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dry suit sizing.

Discussion in 'Dry Suits' started by sam51, Mar 21, 2017.

  1. sam51

    sam51 Member

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    hi all. if you have dry suit that is a bit to big, does this affect weighting, i have a tri laminate, i think its to big,
    and the boots as well. i seem to have too much air in it. the si tech auto dump valve i dont trust,
    had it not work a few times. i am on 12kg lead, and sink ok, but end of dive when i hit the 10 mtr mark, i really
    struggle to stay down, and not do a rapid assent , getting a bit pissed off with dry suit diving.
    in a wet suit im like a seaoned pro.
     
  2. Doomanic

    Doomanic Dinosaur Wrangler
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    First of all, have you done a weight check with 30bar in the cylinder? 12KG may well be enough at the start, but borderline at the end. If that's the case, you will have problems if you don't get all the gas out of the suit. An ill-fitting suit may make dumping the gas more difficult so you may have to resort to going vertical (shock, horror...) to get it all out
     
  3. Griffalo

    Griffalo Active Member

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    Where is your dump valve? If the suit is too baggy you'll end up with pockets of air in various places and it sounds like you're having problems dumping as you come up. The trick is to have your dump valve at the highest point and to ensure there is a route for the excess air in your suit to get to it.


    Sent from my iPad using Tapatalk
     
  4. Iain Denham

    Iain Denham Active Member

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    Tri laminate suit is designed to be a "bit baggy" as you have to fit thermals under neath BUT if its not a good fit in can lead to lots of pockets of air that are hard to manage and migrate to your dump valve, leading to your described issues.

    However you do need to do a proper weight check as Doom describes and I would get an experienced diver to check your suit for fit, because once you have mastered a dry suit it is so much more superior to a wet suit.
     
  5. sam51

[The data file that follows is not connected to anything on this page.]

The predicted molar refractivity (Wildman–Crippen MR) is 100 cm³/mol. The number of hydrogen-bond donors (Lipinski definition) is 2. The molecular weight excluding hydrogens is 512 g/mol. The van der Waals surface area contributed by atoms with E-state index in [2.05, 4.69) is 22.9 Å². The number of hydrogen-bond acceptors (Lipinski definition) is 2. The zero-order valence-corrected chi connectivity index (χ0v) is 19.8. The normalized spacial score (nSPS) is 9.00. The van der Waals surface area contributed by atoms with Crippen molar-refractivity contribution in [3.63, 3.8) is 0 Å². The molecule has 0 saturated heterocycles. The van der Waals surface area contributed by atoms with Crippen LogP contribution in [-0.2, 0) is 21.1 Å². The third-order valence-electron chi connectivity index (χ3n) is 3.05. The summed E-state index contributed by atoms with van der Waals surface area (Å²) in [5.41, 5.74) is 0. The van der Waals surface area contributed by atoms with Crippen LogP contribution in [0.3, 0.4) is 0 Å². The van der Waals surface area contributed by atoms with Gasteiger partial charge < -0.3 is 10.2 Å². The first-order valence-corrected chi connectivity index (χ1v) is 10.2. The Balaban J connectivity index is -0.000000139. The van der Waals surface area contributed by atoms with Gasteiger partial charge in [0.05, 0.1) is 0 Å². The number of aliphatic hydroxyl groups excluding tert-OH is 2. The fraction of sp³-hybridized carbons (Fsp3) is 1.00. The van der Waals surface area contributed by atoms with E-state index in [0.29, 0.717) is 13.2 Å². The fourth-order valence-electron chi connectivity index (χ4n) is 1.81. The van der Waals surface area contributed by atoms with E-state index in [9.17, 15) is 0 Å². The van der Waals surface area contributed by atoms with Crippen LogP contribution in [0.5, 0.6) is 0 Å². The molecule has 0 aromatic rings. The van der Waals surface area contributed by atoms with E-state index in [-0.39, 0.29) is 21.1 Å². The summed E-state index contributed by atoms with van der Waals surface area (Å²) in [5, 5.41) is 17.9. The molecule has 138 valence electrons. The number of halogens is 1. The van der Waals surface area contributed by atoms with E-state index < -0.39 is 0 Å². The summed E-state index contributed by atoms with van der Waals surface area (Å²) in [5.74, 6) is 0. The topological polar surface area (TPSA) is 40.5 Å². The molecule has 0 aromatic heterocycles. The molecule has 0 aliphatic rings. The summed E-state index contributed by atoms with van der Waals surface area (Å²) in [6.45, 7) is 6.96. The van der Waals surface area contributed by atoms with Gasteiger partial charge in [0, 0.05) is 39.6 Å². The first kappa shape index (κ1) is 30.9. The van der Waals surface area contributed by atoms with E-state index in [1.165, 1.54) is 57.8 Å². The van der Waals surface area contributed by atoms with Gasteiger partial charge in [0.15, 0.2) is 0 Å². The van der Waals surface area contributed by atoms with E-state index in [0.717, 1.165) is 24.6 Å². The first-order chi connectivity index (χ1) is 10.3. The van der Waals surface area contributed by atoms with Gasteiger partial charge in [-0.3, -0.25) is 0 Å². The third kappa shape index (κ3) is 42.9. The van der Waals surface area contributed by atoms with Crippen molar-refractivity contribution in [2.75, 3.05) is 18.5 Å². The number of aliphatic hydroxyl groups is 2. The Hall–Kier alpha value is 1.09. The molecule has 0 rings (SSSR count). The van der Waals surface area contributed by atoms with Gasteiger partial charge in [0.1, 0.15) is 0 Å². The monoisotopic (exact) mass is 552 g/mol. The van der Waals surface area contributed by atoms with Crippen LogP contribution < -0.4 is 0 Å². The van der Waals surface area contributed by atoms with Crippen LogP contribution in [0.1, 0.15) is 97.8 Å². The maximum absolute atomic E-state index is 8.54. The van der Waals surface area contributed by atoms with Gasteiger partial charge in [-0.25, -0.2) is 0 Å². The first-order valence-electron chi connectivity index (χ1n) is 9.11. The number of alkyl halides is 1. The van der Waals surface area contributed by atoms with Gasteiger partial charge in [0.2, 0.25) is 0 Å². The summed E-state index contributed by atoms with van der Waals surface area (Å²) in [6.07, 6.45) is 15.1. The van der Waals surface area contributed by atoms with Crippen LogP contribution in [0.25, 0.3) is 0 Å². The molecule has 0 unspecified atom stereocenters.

sam51 Member

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    iain, i totally agree, i see no reason to enjoy any diving with a wetsuit, or drysuit. there are some differences
    but talking to various experiences divers, there seem to be conflicting interests. i.e. taught to use bcd at surface only
    others say use dry suit for squeeze, and bouyance, others say drysuit for squeeze, bcd for bouyance,my auto dump is shoulder,
    someone else said get it wrist mounted , as i said on previous post about padi, they teach you some basics then your on your own.
    confusing,
     
  6. Doomanic

    Doomanic Dinosaur Wrangler
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    You need to use what feels right and that comes with practice. I was taught suit for buoyancy by PADI and absolutely hated it. Luckily I met some much more experienced divers on this forum and they help me progress. Like you, I've never had the confidence that my autodump would shift gas as fast as I needed it to (in fact, my first dump was faulty) and I hate the feeling you get when the gas migrates to the legs. I feel much more comfortable using the wing (I haven't dived a BCD since I went onto twins at 34 dives).
     
  7. sam51

    sam51 Member

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    dom love my bcd, although it is rearly a wing come bcd. need to find some experiance divers for a bit of help.
     
  8. Griffalo

    Griffalo Active Member

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    At the risk of getting shot down in flames, a shoulder dump is what you want, far easier to dump when in horizontal trim. Most people I know use the BCD (wing or otherwise) for buoyancy just adding air to the suit to relieve squeeze or for extra warmth even though most were taught to use the suit for buoyancy originally.


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    Marie likes this.
  9. Tel

    Tel Super Moderator
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    Sounds like it's too big, but before we dismiss what you have let's try a different
    tack.

    If your suit is too big then it will allow air migration and yes boots too big the same
    problem, so do what you can (for now) to eliminate the problem.

    I don't like Sitec valves. I've had a lot of Apeks and Sitec, but the Sitec have
    failed almost as much as a Mk1 Apeks, so if not happy then maybe worth buying
    an Apeks Mk2 (pictured) and just swapping over so you'll have confidence in it working.
    [​IMG]

    Now wear loads of socks, maybe a pair of thinsulate socks to fill the void a bit.
    The purists will hate this, but for now see if you can borrow (or buy they are pretty
    cheap) a set of ankle weights.

    Next assuming you have a decent set of base layers undo valve, pull neck seal and
    squat down, go feotal position squashing arms against chest and getting as much air
    out as possible. Take hand out of neck close valve and stand up. Once you jump in
    and before the dive fully open valve. Now use the BC for buoyancy and the suit for
    squeeze and warmth only, really try and keep away from the drysuit inflate.

    Now do a decent buoyancy check, got that just right? Ok now do a trim check and if
    neccessary get out and reconfigure the weight. This might mean moving the cylinder
    up or putting a bit less on the belt moving the weight on the belt to the front and/or
    adding a couple of 1kg in the pocket or even threaded onto the BC waistband if it will
    allow. If you have trim weight pockets use them :)